In 1861, Benito Juárez—a lawyer and member of the indigenous Zapotec tribe—was elected president of Mexico. At the time, the country was in financial ruin after years of internal strife, and the new president was forced to default on debt payments to European governments.

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Related:

From the Archives | The Many Meanings of May Day, David Clark, Mental Floss
https://www.thoughtco.com/thmb/zfLVd2NgjTCvxNoUpwiZsQE_zMk=/768x0/filters:no_upscale():max_bytes(150000):strip_icc()/Haymarket-color-3000-3x2gty-56a48a043df78cf77282df02.jpg / The Haymarket Riot: 1886 Chicago Labor Incident

  • May Day means many things to many people, from pagans to factory workers to troubled boaters.
  • David Clark is here to explain it all.

 

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From the Archives | The Many Meanings of May Day

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The Haymarket Riot: 1886 Chicago Labor Incident

May Day means many things to many people, from pagans to factory workers to troubled boaters. David Clark is here to explain it all.

David Clark, Mental Floss

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Wherever the winters are cold, wet, or overcast, the prime weeks of spring inspire elation and revelry. Finally, we can stop being irritable, morose winter brutes and commence our exuberant sun worship.
 

So around the end of April and beginning of May, the Romans honored their flower and fertility goddess Flora with dances, processions, games, and sundry merriment. Lots of this merriment involved prostitutes, rarely clothed. Of course everyone thinks the "Floralia" festival had roots in older earth and goddess worshipping cultures; defenders of Roman Virtue have blamed the Floralia's rampant licentiousness -- including nude mimes! -- on those randy and uncivil primitives. Arguably, the Romans had lewd habits all their own, even before Caligula -- but we won't get into that.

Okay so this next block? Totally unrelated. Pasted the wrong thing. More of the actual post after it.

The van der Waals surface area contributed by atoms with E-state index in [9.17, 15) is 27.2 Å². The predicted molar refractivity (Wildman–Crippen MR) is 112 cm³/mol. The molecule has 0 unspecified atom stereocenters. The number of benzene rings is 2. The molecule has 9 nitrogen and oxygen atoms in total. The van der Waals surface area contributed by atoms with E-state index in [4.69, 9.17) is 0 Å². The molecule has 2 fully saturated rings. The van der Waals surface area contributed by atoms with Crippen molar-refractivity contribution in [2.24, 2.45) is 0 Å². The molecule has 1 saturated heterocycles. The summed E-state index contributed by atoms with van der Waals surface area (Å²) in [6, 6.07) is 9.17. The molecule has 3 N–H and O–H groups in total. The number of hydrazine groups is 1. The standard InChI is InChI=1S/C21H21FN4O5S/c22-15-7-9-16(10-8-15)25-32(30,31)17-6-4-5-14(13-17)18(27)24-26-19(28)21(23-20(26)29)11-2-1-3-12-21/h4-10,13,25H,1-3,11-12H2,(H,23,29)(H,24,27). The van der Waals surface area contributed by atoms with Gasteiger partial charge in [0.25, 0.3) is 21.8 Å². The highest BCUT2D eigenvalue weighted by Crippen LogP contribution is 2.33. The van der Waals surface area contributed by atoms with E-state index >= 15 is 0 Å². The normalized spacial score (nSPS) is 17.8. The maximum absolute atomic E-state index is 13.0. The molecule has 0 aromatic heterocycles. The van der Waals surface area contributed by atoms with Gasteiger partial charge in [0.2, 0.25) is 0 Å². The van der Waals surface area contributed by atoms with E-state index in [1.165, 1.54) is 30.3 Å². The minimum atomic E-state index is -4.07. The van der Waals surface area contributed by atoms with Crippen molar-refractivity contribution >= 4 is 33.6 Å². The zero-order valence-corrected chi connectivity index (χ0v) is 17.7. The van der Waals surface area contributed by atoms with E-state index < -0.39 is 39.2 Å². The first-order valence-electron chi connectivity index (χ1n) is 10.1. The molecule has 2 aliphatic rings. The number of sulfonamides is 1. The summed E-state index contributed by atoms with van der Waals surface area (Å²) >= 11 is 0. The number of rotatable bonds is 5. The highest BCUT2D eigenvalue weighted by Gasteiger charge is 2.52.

David Clark is an historian.

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Cinco de MayoEditors, History.com

https://images.vexels.com/media/users/3/150327/raw/a2ffd9ef3bc60b4d157eb49db47f2449-cinco-de-mayo-illustrated-poster.jpgIn the United States, Cinco de Mayo is widely interpreted as a celebration of Mexican culture and heritage, particularly in areas with substantial Mexican-American populations.
Related: From the Archives | The Many Meanings of May Day

 

 

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From the Archives | Why Easter Is Called Easter, and Other Little-Known Facts About the Holiday

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Easter is quite similar to other major holidays like Christmas and Halloween, which have evolved over the last 200 years or so. In all of these holidays, Christian and non-Christian (pagan) elements have continued to blend together.

http://evergreenedigest.org/sites/default/files/Editor%20Comment%20icon_0.jpg / Intellectual Takeout originally published this story on April 13, 2017.
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Brent Landau, Intellectual Takeout

April 19, 2019 | This April 1, Christians will be celebrating Easter, the day on which the resurrection of Jesus is said to have taken place. The date of celebration changes from year to year.

The reason for this variation is that Easter always falls on the first Sunday after the first full moon following the spring equinox. So, in 2019, Easter will be celebrated on April 21, and on April 12 in 2020.

I am a religious studies scholar specializing in early Christianity, and my research shows that this dating of Easter goes back to the complicated origins of this holiday and how it has evolved over the centuries.

Brent Landau is a religious studies scholar specializing in early Christianity.